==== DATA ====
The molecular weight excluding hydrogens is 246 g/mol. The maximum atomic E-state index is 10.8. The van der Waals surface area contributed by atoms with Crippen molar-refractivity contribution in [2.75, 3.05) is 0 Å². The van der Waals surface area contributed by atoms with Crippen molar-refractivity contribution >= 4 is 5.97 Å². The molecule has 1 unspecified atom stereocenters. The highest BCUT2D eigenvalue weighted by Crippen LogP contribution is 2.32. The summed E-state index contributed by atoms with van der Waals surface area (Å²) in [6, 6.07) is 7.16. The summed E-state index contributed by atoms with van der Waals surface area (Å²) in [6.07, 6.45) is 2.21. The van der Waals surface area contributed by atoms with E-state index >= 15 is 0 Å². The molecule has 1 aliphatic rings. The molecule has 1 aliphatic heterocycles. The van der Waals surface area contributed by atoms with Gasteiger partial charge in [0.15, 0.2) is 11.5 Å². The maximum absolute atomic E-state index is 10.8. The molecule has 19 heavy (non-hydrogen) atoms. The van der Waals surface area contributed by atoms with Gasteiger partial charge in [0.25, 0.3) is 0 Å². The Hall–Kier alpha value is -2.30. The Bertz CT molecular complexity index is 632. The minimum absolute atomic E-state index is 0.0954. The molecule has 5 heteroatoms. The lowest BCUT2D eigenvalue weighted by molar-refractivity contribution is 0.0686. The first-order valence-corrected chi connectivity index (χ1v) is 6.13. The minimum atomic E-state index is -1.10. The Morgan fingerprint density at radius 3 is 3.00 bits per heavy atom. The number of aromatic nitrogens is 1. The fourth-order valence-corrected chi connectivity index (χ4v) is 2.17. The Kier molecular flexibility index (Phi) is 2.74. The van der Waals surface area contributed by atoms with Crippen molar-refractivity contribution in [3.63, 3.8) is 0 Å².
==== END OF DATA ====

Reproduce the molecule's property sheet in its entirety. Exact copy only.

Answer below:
The molecular weight excluding hydrogens is 246 g/mol. The maximum atomic E-state index is 10.8. The van der Waals surface area contributed by atoms with Crippen molar-refractivity contribution in [2.75, 3.05) is 0 Å². The van der Waals surface area contributed by atoms with Crippen molar-refractivity contribution >= 4 is 5.97 Å². The molecule has 1 unspecified atom stereocenters. The highest BCUT2D eigenvalue weighted by Crippen LogP contribution is 2.32. The summed E-state index contributed by atoms with van der Waals surface area (Å²) in [6, 6.07) is 7.16. The summed E-state index contributed by atoms with van der Waals surface area (Å²) in [6.07, 6.45) is 2.21. The van der Waals surface area contributed by atoms with E-state index >= 15 is 0 Å². The molecule has 1 aliphatic rings. The molecule has 1 aliphatic heterocycles. The van der Waals surface area contributed by atoms with Gasteiger partial charge in [0.15, 0.2) is 11.5 Å². The maximum absolute atomic E-state index is 10.8. The molecule has 19 heavy (non-hydrogen) atoms. The van der Waals surface area contributed by atoms with Gasteiger partial charge in [0.25, 0.3) is 0 Å². The Hall–Kier alpha value is -2.30. The Bertz CT molecular complexity index is 632. The minimum absolute atomic E-state index is 0.0954. The molecule has 5 heteroatoms. The lowest BCUT2D eigenvalue weighted by molar-refractivity contribution is 0.0686. The first-order valence-corrected chi connectivity index (χ1v) is 6.13. The minimum atomic E-state index is -1.10. The Morgan fingerprint density at radius 3 is 3.00 bits per heavy atom. The number of aromatic nitrogens is 1. The fourth-order valence-corrected chi connectivity index (χ4v) is 2.17. The Kier molecular flexibility index (Phi) is 2.74. The van der Waals surface area contributed by atoms with Crippen molar-refractivity contribution in [3.63, 3.8) is 0 Å².